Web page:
At least 30 "drug dealers" have been killed since Rodrigo Duterte was sworn in as the president of Philippines, police say, triggering the wrath of human rights activists and the fears of the country's Catholic bishops.
The police also announced the seizure of nearly $20 million worth of narcotics, since Duterte was sworn in June 30, International Business Times reported July 5.
The former mayor of Davao city, Duterte is known as "the punisher," and won the election in May pledging to crush crime. However, his advocacy of extrajudicial killings has alarmed many.
After his oath taking, Duterte said he wanted to get rid of drug traffickers, telling supporters to "go ahead and kill them yourself as getting their parents to do it would be too painful."
In the past, he has also offered rewards to those who "shoot" them.
The secretary-general of the National Union of People's Lawyers, Edre Olalia said in a statement July 4 that the murder of suspected drug dealers is not a "quick fix" to the problem, Newsweek reported.
"Let us be crystal clear: the drug menace must stop," said Olalia. "Yet the apparent serial summary executions of alleged street drug users or petty drug lords which appear sudden, too contrived and predictable must also stop. The two are not incompatible."
On July 6, Duterte publicly accused five police generals of involvement in the drugs trade and said only he would be accountable for a bloody crackdown that has killed 30 people since he took office last week, Reuters reports.
POLICE AND DRUGS SYNDICATES
The president named the generals during a televised speech and said they were protecting drugs syndicates and contributing to a "deterioration of law and order" that he would fight to reverse, with no remorse for the consequences.
"It's going to be a dirty fight, it's going to be a bloody fight. I am not apologizing for it," Duterte said.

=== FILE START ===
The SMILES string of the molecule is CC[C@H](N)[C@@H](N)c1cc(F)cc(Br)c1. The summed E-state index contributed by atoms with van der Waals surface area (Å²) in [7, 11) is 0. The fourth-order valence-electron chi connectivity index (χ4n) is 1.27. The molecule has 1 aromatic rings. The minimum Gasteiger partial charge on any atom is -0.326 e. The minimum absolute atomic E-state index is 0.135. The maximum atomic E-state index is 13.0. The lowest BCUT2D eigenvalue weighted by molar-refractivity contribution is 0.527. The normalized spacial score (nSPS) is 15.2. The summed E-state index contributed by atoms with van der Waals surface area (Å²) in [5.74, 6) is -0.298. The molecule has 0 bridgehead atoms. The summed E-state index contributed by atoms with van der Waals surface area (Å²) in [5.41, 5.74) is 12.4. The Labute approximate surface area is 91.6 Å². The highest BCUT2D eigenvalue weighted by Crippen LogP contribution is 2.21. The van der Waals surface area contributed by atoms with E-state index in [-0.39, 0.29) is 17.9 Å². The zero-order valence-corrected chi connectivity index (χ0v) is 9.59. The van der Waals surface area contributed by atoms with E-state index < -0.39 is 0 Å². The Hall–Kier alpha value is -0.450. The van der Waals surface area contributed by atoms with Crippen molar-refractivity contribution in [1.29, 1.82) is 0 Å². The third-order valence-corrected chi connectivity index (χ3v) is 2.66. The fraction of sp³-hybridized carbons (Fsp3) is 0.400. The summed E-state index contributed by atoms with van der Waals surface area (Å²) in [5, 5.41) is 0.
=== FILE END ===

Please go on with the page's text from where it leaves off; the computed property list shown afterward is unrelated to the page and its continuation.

"As public authority, mine and mine alone, I assume full legal responsibility for it."
The Catholic Bishops of the Philippines had on June 20 expressed alarm at signs of vigilantism and a sharp rise in police killings, following the May general election.
In a statement, the bishops expressed alarm at reports that suspected drug pushers have been shot dead because they resisted arrest.
"We are disturbed by an increasing number of reports that suspected drug-peddlers, pushers and others ... have been shot, supposedly because they resist arrest," Archbishop Socrates Villegas, the head of the conference, said in a statement.
He was responding to national police figures showing that 29 drug suspects were shot dead between May 9 and June 15, compared to 39 killed in the previous four months of this year.
They cited reports that bodies have been paraded for the media with labels declaring their supposed crime.
The bishops also condemned the offering of financial bonuses to police who kill. They said such bounties are never morally acceptable.
The statement was a pastoral message addressed to Philippine law enforcers, but could fall on deaf ears as bishops and priests have been the subject of what Vatican Radio called "obscenity-laden attacks" from Duterte.
He has also referred to Pope Francis and the Philippine bishops as "sons of whores", and said the Church is "the most hypocritical institution," the Catholic Herald has reported.